what is difference between fraud and shammer
From Middle English fraude (recorded since 1345), from Old French fraude, a borrowing from Latin fraus (“deceit, injury, offence”).
- (UK) IPA(key): /fɹɔːd/
- (US) enPR: frôd, IPA(key): /fɹɔd/
- (cot–caught merger, Inland Northern American) enPR: frŏd, IPA(key): /fɹɑd/
- Rhymes: -ɔːd
fraud (countable and uncountable, plural frauds)
- (law) The crime of stealing or otherwise illegally obtaining money by use of deception tactics.
- Any act of deception carried out for the purpose of unfair, undeserved and/or unlawful gain.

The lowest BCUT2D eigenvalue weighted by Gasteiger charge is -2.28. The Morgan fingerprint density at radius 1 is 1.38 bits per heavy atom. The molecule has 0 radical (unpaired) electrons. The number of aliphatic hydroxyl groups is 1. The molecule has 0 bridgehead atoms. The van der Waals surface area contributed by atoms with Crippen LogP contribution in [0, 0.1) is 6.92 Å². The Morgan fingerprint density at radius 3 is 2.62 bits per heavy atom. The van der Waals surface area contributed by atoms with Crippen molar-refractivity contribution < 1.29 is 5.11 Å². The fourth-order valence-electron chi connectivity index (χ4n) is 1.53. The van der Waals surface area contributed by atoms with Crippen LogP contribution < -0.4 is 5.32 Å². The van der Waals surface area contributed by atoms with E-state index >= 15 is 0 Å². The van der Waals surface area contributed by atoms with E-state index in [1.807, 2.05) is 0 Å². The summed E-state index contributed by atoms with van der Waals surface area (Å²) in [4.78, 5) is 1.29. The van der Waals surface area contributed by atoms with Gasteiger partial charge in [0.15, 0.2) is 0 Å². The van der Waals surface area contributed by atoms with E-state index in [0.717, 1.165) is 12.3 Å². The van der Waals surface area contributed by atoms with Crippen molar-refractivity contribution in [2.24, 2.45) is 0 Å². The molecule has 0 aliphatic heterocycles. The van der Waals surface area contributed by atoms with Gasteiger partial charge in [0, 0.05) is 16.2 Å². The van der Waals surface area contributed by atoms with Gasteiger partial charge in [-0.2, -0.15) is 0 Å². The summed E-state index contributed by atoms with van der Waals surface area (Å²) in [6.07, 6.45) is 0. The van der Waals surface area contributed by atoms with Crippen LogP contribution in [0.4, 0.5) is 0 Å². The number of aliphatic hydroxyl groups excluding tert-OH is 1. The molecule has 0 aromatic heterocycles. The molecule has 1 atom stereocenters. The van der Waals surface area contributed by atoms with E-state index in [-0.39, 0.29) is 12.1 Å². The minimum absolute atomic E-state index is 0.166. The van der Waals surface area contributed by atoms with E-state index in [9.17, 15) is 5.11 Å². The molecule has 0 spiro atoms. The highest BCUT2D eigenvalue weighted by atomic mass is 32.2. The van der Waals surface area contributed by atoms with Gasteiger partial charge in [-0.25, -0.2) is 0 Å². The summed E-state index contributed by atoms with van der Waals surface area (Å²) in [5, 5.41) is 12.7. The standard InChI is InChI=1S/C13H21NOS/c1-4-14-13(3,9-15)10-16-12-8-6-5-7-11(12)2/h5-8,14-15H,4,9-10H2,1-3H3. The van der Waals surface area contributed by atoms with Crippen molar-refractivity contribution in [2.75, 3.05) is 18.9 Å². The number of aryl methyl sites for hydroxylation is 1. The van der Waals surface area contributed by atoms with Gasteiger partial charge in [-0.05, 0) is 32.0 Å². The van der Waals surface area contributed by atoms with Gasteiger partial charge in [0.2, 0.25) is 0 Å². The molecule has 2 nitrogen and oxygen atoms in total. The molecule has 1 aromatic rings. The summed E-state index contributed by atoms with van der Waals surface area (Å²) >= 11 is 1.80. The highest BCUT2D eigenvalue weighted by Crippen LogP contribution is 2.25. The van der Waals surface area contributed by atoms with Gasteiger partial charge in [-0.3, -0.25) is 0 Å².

- The assumption of a false identity to such deceptive end.
- A person who performs any such trick.
- (obsolete) A trap or snare.
- (criminal) deceit
- (person) faker, fraudster, impostor, cheat(er), trickster
- insurance fraud
- mail fraud
- pious fraud
- wire fraud
fraud (third-person singular simple present frauds, present participle frauding, simple past and past participle frauded)
- (obsolete) To defraud
- false billing
- false advertising
- identity theft
- predatory lending
- white-collar crime
- form removed with the spelling reform of 1938; superseded by frau
sham + -er
shammer (plural shammers)
- A person who shams; a liar or faker.
- Hammers, hammers